I would say the MSC's muster drill does not run as smoothly. Guests have to all go to their cabins to watch the video (at the same time), and then go to the muster drill station to check in. This created a ton of traffic within a short time frame, which I think could be avoided.
Comparing the level of service onboard Royal Caribbean and MSC Cruises
Overall, I found the staff on both lines to be friendly, helpful, and certainly trying their best. It did, however, seem like the MSC ships tended to feel understaffed at times.
They have tons of bars but seem to have limited operating hours. Those that were open were often crowded. This may be a way that they are to deliver these price savings, but it did seem to be an issue on sea days.
Although it depends on each sailing and passenger capacity, I wanted to see how the staff ratios varied by the cruise line and ships. I have sailed on Wonder of the Seas, which has a guest-to-staff ratio of 2.3 to 1, as well as Liberty of the Seas has a guest-to-staff ratio of 2.7 to 1.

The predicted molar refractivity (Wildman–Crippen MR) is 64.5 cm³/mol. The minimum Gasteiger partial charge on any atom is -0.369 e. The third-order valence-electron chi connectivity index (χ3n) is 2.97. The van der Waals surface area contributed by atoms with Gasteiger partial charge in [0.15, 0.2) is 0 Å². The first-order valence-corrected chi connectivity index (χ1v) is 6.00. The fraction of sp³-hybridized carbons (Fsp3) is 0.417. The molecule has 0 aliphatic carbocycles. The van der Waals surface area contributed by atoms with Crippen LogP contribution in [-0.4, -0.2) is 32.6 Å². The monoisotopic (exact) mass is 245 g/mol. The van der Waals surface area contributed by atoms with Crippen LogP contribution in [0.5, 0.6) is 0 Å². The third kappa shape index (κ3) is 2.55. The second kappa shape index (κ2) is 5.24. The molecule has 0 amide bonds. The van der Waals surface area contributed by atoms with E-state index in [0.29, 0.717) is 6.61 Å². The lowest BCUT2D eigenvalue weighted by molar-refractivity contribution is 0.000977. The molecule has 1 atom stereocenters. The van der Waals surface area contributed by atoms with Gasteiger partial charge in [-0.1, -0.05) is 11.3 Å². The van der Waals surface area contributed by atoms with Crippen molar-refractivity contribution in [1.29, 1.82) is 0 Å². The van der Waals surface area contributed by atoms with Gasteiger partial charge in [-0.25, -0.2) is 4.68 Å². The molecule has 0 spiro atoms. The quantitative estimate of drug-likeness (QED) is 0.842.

In comparison, MSC Seascape has a guest-to-staff ratio of 3.6 to 1, while MSC Divina has a guest-to-staff ratio of 2.5 to 1. A fair difference in ratios, but it was a bit surprising as I found MSC Divina seemed to be the most understaffed of all the ships I have sailed on.
MSC Cruises' and Royal Caribbean's stateroom and suite experience
I have had the opportunity to sail in a few different types of cabins on cruise ships, everything from an inside cabin to ocean view, balconies, and even suites.